Other cash man­age­ment ser­vices are of­fered by Flag­stone, Oc­to­pus and Raisin. All dif­fer in terms of the breadth of ac­counts avail­able, how they op­er­ate and fees – some charge savers, while oth­ers take fees from the providers. Re­views of all four plat­forms are avail­able at sav­ingscham­

Anna Bowes, di­rec­tor of Sav­ings Cham­pion, says: ‘The rise of cash man­age­ment plat­forms is wel­come. It means savers are be­ing guided to bet­ter sav­ings deals. Hope­fully, more choice will be avail­able as the plat­forms grow in pop­u­lar­ity.’

Sav­ings Cham­pion, a rate scru­ti­neer, it­self pro­vides both a ‘cash ad­vice’ and ‘concierge ser­vice’ that help savers max­imise re­turns. Both ser­vices are fee charg­ing.


LIKE cash, no wealth port­fo­lio should be with­out a sprin­kling of prod­ucts from Na­tional Sav­ings & In­vest­ments. Ef­fec­tively the Gov­ern­ment’s sav­ings arm, no other provider of­fers greater fi­nan­cial se­cu­rity. The choice of prod­ucts is more lim­ited than it used to be, but pop­u­lar port­fo­lio bolt­holes in­clude Premium Bonds (with a max­i­mum hold­ing of £50,000), which of­fer monthly tax-free prizes rang­ing from £25 to £1mil­lion.

In­come bonds re­main a favourite, pay­ing a monthly in­come equiv­a­lent to 1.15 per cent a year (with a max­i­mum hold­ing of £1mil­lion), as does the Di­rect Saver ac­count, a no-no­tice ac­count pay­ing 1 per cent (with a £2mil­lion sav­ings limit).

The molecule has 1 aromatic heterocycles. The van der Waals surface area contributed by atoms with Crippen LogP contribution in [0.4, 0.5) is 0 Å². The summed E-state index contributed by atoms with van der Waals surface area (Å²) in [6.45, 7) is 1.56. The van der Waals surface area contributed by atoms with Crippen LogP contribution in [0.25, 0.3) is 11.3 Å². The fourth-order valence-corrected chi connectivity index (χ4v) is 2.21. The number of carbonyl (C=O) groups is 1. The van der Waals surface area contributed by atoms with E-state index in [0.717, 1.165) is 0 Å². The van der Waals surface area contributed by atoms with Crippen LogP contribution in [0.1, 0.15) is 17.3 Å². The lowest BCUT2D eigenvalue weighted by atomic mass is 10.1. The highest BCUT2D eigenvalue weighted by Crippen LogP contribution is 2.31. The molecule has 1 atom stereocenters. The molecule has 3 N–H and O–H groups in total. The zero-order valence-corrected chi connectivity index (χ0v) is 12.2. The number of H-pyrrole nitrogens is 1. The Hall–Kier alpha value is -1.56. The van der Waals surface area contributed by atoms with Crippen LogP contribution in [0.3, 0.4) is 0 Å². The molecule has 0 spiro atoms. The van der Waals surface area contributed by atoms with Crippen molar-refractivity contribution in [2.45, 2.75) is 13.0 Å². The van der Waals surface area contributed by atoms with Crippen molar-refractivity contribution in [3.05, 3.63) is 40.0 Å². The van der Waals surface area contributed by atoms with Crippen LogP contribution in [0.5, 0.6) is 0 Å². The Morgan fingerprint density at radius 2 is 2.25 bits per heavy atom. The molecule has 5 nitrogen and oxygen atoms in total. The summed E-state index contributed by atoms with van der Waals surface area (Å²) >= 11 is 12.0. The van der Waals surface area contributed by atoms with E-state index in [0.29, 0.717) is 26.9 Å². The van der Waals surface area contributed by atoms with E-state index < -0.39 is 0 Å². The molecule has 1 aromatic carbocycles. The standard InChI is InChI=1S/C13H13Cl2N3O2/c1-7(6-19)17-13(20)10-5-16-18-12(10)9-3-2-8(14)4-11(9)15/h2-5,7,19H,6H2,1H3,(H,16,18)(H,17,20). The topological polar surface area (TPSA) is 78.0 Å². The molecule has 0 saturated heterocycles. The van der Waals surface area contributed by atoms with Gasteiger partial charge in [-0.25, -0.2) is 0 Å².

Pa­trick Con­nolly is a char­tered fi­nan­cial plan­ner with Chase de Vere. He says Na­tional Sav­ings & In­vest­ments is an in­te­gral part of many clients’ port­fo­lios, adding: ‘With NS&I, savers get a name and brand they can trust that is backed by the Gov­ern­ment. They can also ben­e­fit from com­pet­i­tive rates of in­ter­est on some of its prod­ucts’.


GOLD is con­sid­ered by many to be a safe haven in stormy times. In re­cent months, as stock mar­kets have un­der­gone a cor­rec­tion and eco­nomic ten­sions have risen, the gold price has ral­lied.

From a 2018 low in Au­gust of $1,180.40 per troy ounce, the gold price has risen to just be­low $1,300. A re­cent sur­vey of pre­cious metal in­vestors by on­line bul­lion dealer Bul­lion Vault in­di­cated that nearly one in four believe gold prices could rise by as much as 20 per cent this year – with the con­sen­sus be­ing for an in­crease of 10 per cent. For in­vestors, there are var­i­ous ways to get ex­po­sure to gold.

The cheapest ap­proach is to buy an in­vest­ment that tracks the gold price. These are called ex­change traded funds, or ETFs, and are pro­vided by the likes of iShares (part of as­set man­ager Black­Rock) and In­vesco. They can be bought through a stock­bro­ker and most fund plat­forms.